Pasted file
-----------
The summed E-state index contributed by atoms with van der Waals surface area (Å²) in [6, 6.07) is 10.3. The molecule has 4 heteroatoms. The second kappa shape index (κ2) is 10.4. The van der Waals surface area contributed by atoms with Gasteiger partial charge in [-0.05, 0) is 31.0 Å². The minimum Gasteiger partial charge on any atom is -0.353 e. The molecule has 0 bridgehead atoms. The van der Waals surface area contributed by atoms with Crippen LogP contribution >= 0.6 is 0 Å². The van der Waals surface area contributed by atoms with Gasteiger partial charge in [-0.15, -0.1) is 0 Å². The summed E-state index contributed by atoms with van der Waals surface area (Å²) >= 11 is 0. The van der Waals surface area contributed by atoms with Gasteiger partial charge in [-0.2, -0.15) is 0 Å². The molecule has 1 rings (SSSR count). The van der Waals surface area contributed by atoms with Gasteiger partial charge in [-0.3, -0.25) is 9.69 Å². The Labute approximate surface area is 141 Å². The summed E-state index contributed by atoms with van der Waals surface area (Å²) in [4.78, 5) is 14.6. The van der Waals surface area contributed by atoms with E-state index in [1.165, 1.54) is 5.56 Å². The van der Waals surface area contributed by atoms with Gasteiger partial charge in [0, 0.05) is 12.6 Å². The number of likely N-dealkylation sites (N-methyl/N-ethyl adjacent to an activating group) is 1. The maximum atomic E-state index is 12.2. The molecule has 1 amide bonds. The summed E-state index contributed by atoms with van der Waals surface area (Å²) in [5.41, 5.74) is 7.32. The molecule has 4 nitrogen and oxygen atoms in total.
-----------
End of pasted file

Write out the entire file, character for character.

The summed E-state index contributed by atoms with van der Waals surface area (Å²) in [6, 6.07) is 10.3. The molecule has 4 heteroatoms. The second kappa shape index (κ2) is 10.4. The van der Waals surface area contributed by atoms with Gasteiger partial charge in [-0.05, 0) is 31.0 Å². The minimum Gasteiger partial charge on any atom is -0.353 e. The molecule has 0 bridgehead atoms. The van der Waals surface area contributed by atoms with Crippen LogP contribution >= 0.6 is 0 Å². The van der Waals surface area contributed by atoms with Gasteiger partial charge in [-0.15, -0.1) is 0 Å². The summed E-state index contributed by atoms with van der Waals surface area (Å²) >= 11 is 0. The van der Waals surface area contributed by atoms with Gasteiger partial charge in [-0.2, -0.15) is 0 Å². The molecule has 1 rings (SSSR count). The van der Waals surface area contributed by atoms with Gasteiger partial charge in [-0.3, -0.25) is 9.69 Å². The Labute approximate surface area is 141 Å². The summed E-state index contributed by atoms with van der Waals surface area (Å²) in [4.78, 5) is 14.6. The van der Waals surface area contributed by atoms with E-state index in [1.165, 1.54) is 5.56 Å². The van der Waals surface area contributed by atoms with Gasteiger partial charge in [0, 0.05) is 12.6 Å². The number of likely N-dealkylation sites (N-methyl/N-ethyl adjacent to an activating group) is 1. The maximum atomic E-state index is 12.2. The molecule has 1 amide bonds. The summed E-state index contributed by atoms with van der Waals surface area (Å²) in [5.41, 5.74) is 7.32. The molecule has 4 nitrogen and oxygen atoms in total.